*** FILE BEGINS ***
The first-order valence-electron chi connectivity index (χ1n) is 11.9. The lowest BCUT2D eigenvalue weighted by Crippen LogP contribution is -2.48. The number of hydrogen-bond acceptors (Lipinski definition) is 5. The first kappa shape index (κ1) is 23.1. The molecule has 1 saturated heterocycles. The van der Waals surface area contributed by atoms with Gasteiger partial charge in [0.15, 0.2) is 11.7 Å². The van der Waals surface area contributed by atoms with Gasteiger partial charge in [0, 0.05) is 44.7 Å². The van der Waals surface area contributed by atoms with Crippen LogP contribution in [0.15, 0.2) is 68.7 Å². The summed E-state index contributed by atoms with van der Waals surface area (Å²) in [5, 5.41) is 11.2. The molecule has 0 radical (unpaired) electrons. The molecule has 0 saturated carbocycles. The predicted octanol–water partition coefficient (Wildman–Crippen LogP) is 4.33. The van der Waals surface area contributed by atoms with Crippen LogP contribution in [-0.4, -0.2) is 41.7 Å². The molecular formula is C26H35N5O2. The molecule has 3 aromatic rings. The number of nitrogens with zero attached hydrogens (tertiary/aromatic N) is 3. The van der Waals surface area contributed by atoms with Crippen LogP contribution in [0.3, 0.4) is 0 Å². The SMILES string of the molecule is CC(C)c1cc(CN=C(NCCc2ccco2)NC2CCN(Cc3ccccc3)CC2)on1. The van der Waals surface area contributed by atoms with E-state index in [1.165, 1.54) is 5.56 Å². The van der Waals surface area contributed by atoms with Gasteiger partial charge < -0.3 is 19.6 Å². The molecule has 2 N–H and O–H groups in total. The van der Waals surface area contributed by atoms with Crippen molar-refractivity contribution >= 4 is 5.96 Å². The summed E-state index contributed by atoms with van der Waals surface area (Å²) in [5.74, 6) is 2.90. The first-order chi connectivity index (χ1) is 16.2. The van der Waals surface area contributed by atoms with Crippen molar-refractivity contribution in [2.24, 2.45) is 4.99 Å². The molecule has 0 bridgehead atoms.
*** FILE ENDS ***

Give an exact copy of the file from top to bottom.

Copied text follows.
The first-order valence-electron chi connectivity index (χ1n) is 11.9. The lowest BCUT2D eigenvalue weighted by Crippen LogP contribution is -2.48. The number of hydrogen-bond acceptors (Lipinski definition) is 5. The first kappa shape index (κ1) is 23.1. The molecule has 1 saturated heterocycles. The van der Waals surface area contributed by atoms with Gasteiger partial charge in [0.15, 0.2) is 11.7 Å². The van der Waals surface area contributed by atoms with Gasteiger partial charge in [0, 0.05) is 44.7 Å². The van der Waals surface area contributed by atoms with Crippen LogP contribution in [0.15, 0.2) is 68.7 Å². The summed E-state index contributed by atoms with van der Waals surface area (Å²) in [5, 5.41) is 11.2. The molecule has 0 radical (unpaired) electrons. The molecule has 0 saturated carbocycles. The predicted octanol–water partition coefficient (Wildman–Crippen LogP) is 4.33. The van der Waals surface area contributed by atoms with Crippen LogP contribution in [-0.4, -0.2) is 41.7 Å². The molecular formula is C26H35N5O2. The molecule has 3 aromatic rings. The number of nitrogens with zero attached hydrogens (tertiary/aromatic N) is 3. The van der Waals surface area contributed by atoms with Crippen LogP contribution in [0.3, 0.4) is 0 Å². The SMILES string of the molecule is CC(C)c1cc(CN=C(NCCc2ccco2)NC2CCN(Cc3ccccc3)CC2)on1. The van der Waals surface area contributed by atoms with E-state index in [1.165, 1.54) is 5.56 Å². The van der Waals surface area contributed by atoms with Gasteiger partial charge < -0.3 is 19.6 Å². The molecule has 2 N–H and O–H groups in total. The van der Waals surface area contributed by atoms with Crippen molar-refractivity contribution >= 4 is 5.96 Å². The summed E-state index contributed by atoms with van der Waals surface area (Å²) in [5.74, 6) is 2.90. The first-order chi connectivity index (χ1) is 16.2. The van der Waals surface area contributed by atoms with Crippen molar-refractivity contribution in [2.24, 2.45) is 4.99 Å². The molecule has 0 bridgehead atoms.